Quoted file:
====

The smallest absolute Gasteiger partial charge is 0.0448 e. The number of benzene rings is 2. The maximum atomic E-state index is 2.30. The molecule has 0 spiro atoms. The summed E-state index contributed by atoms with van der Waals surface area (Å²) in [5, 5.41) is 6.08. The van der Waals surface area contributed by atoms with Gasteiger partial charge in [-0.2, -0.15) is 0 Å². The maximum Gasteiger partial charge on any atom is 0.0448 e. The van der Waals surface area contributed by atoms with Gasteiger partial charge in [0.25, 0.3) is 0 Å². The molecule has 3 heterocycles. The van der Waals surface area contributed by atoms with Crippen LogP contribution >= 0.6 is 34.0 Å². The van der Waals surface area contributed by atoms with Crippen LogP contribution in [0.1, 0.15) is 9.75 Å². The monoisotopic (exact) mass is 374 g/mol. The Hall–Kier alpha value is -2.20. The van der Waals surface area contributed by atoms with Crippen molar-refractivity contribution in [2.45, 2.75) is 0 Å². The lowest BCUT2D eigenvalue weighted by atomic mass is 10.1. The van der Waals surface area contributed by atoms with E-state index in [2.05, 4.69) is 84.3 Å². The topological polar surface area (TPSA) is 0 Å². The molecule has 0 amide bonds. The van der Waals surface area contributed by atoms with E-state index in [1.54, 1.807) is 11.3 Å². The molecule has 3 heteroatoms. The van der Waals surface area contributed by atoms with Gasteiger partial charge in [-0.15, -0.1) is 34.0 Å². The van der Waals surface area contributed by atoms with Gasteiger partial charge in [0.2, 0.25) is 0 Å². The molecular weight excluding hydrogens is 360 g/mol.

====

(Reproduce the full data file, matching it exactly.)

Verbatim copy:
The smallest absolute Gasteiger partial charge is 0.0448 e. The number of benzene rings is 2. The maximum atomic E-state index is 2.30. The molecule has 0 spiro atoms. The summed E-state index contributed by atoms with van der Waals surface area (Å²) in [5, 5.41) is 6.08. The van der Waals surface area contributed by atoms with Gasteiger partial charge in [-0.2, -0.15) is 0 Å². The maximum Gasteiger partial charge on any atom is 0.0448 e. The van der Waals surface area contributed by atoms with Gasteiger partial charge in [0.25, 0.3) is 0 Å². The molecule has 3 heterocycles. The van der Waals surface area contributed by atoms with Crippen LogP contribution >= 0.6 is 34.0 Å². The van der Waals surface area contributed by atoms with Crippen LogP contribution in [0.1, 0.15) is 9.75 Å². The monoisotopic (exact) mass is 374 g/mol. The Hall–Kier alpha value is -2.20. The van der Waals surface area contributed by atoms with Crippen molar-refractivity contribution in [2.45, 2.75) is 0 Å². The lowest BCUT2D eigenvalue weighted by atomic mass is 10.1. The van der Waals surface area contributed by atoms with E-state index in [2.05, 4.69) is 84.3 Å². The topological polar surface area (TPSA) is 0 Å². The molecule has 0 amide bonds. The van der Waals surface area contributed by atoms with E-state index in [1.54, 1.807) is 11.3 Å². The molecule has 3 heteroatoms. The van der Waals surface area contributed by atoms with Gasteiger partial charge in [-0.15, -0.1) is 34.0 Å². The van der Waals surface area contributed by atoms with Gasteiger partial charge in [0.2, 0.25) is 0 Å². The molecular weight excluding hydrogens is 360 g/mol.